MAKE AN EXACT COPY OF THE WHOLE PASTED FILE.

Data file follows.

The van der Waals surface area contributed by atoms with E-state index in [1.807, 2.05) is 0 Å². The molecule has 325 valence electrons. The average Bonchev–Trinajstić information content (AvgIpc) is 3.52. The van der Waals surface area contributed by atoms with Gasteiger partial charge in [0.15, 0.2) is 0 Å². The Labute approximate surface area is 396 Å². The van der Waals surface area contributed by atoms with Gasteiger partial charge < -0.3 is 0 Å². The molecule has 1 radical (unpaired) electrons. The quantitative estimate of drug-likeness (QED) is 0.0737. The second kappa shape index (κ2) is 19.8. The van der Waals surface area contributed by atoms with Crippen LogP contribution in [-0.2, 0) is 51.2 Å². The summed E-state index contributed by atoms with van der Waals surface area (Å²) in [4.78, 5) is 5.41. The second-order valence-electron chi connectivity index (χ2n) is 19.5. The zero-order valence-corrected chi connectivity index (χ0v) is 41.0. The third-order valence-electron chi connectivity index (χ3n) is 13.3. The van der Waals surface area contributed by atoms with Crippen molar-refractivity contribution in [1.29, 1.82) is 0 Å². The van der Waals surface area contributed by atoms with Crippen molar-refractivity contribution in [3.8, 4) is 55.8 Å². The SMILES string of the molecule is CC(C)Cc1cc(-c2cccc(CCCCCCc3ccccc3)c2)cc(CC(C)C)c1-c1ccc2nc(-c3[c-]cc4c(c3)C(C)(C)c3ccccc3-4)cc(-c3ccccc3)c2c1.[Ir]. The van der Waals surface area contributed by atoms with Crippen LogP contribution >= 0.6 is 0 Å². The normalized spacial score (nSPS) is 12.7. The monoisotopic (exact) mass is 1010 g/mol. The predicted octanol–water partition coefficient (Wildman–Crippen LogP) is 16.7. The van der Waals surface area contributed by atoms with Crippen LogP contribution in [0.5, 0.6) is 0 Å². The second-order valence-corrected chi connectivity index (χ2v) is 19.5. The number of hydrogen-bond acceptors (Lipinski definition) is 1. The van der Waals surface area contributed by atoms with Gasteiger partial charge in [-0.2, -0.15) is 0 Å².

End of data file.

The van der Waals surface area contributed by atoms with E-state index in [1.807, 2.05) is 0 Å². The molecule has 325 valence electrons. The average Bonchev–Trinajstić information content (AvgIpc) is 3.52. The van der Waals surface area contributed by atoms with Gasteiger partial charge in [0.15, 0.2) is 0 Å². The Labute approximate surface area is 396 Å². The van der Waals surface area contributed by atoms with Gasteiger partial charge < -0.3 is 0 Å². The molecule has 1 radical (unpaired) electrons. The quantitative estimate of drug-likeness (QED) is 0.0737. The second kappa shape index (κ2) is 19.8. The van der Waals surface area contributed by atoms with Crippen LogP contribution in [-0.2, 0) is 51.2 Å². The summed E-state index contributed by atoms with van der Waals surface area (Å²) in [4.78, 5) is 5.41. The second-order valence-electron chi connectivity index (χ2n) is 19.5. The zero-order valence-corrected chi connectivity index (χ0v) is 41.0. The third-order valence-electron chi connectivity index (χ3n) is 13.3. The van der Waals surface area contributed by atoms with Crippen molar-refractivity contribution in [1.29, 1.82) is 0 Å². The van der Waals surface area contributed by atoms with Crippen molar-refractivity contribution in [3.8, 4) is 55.8 Å². The SMILES string of the molecule is CC(C)Cc1cc(-c2cccc(CCCCCCc3ccccc3)c2)cc(CC(C)C)c1-c1ccc2nc(-c3[c-]cc4c(c3)C(C)(C)c3ccccc3-4)cc(-c3ccccc3)c2c1.[Ir]. The van der Waals surface area contributed by atoms with Crippen LogP contribution >= 0.6 is 0 Å². The normalized spacial score (nSPS) is 12.7. The monoisotopic (exact) mass is 1010 g/mol. The predicted octanol–water partition coefficient (Wildman–Crippen LogP) is 16.7. The van der Waals surface area contributed by atoms with Crippen LogP contribution in [0.5, 0.6) is 0 Å². The second-order valence-corrected chi connectivity index (χ2v) is 19.5. The number of hydrogen-bond acceptors (Lipinski definition) is 1. The van der Waals surface area contributed by atoms with Gasteiger partial charge in [-0.2, -0.15) is 0 Å².